// the view receives this instance
  let appSettings: AppSettings

  // the view receives this instance and wants to bind to properties
  @Bindable var appSettings: AppSettings

  // we're grabbing this AppSettings object from the Environment
  @Environment(AppSettings.self) var appSettings

  var body: some View {
    // ...
  }
}

Let’s take a closer look at each of these options to understand the implications and use cases for our views.

Initializing an @Observable as @State

The first way to set up an @Observable is initializing it as @State on a view. While this might look and feel logical to you, it’s actually quite interesting that we can (and should) use @State for our observables.

With ObservableObject, we need to use a specific property wrapper to tell the view “this object is a source of truth”. This allows SwiftUI to redraw your view when the object updates one of its @Published properties.

Note that the view won’t care which property changed. Any change to any @Published property will cause your view body to be re-evaluated (and redrawn) regardless of whether the object update results in a changed view.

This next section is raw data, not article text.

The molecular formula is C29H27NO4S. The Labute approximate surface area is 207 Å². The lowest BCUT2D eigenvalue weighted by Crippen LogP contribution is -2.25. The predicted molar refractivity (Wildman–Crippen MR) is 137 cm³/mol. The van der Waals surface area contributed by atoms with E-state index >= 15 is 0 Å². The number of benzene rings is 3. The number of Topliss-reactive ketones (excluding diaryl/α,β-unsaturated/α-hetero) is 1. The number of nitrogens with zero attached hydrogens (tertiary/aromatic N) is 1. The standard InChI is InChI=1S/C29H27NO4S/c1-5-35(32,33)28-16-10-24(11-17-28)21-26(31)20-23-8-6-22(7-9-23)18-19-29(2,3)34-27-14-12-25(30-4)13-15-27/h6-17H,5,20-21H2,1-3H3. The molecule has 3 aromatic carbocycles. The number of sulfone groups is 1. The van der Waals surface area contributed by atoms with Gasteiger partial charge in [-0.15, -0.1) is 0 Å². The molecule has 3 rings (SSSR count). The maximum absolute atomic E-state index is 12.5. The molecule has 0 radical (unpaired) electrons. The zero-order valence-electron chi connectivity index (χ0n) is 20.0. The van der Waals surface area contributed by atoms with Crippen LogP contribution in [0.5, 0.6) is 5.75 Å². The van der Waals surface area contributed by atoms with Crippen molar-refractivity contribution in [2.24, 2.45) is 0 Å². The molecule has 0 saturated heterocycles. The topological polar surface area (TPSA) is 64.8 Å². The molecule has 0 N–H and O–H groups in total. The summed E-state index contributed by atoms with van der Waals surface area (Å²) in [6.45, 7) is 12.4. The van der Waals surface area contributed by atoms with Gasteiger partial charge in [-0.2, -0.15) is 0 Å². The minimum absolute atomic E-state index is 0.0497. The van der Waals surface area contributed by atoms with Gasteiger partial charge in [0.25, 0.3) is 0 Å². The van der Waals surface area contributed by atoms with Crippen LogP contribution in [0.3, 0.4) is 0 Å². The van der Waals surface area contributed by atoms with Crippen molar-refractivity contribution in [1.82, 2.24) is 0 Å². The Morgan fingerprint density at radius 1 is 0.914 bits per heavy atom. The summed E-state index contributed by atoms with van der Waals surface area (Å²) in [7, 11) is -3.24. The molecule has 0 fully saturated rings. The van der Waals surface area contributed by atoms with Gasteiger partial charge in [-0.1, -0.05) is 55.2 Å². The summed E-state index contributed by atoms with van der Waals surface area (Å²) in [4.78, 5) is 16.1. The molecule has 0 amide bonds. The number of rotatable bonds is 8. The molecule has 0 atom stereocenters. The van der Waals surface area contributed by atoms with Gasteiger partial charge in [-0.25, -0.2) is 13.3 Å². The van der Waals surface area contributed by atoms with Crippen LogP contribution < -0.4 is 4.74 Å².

On iOS 16 and before, you use @State for simple data types like Int or String, or for value types so that assigning a new value to your @State property causes your view to redraw.

When you apply @State to your creation of an @Observable, you do this due to a key characteristic that @State has. It’s not its ability to tell a view to redraw. It’s @State's ability to cache the instance it’s applied to across view redraws.

Consider the following example where we define a view that nests another view. The nested view uses an @Observable that’s not annotated with @State.

@Observable
class Counter {
  var currentValue: Int = 0
}

struct ContentView: View {
  @State var id = UUID()

  var body: some View {
    VStack {
      Button("Change id") {
        id = UUID()
      }
      Text("Current id: \(id)")

      ButtonView()
    }.padding()
  }
}

struct ButtonView: View {
  let counter = Counter()

  var body: some View {
    VStack {
      Text("Counter is tapped \(counter.currentValue) times")
      Button("Increase") {
        counter.currentValue += 1
      }
    }.padding()
  }
}

When you run this code, you’ll find that tapping the Increase button works without any issues. The counter goes up and the view updates.

However, when you tap on Change id the counter resets back to 0.

That’s because once the ContentView redraws, a new instance of ButtonView is created which will also create a new Counter.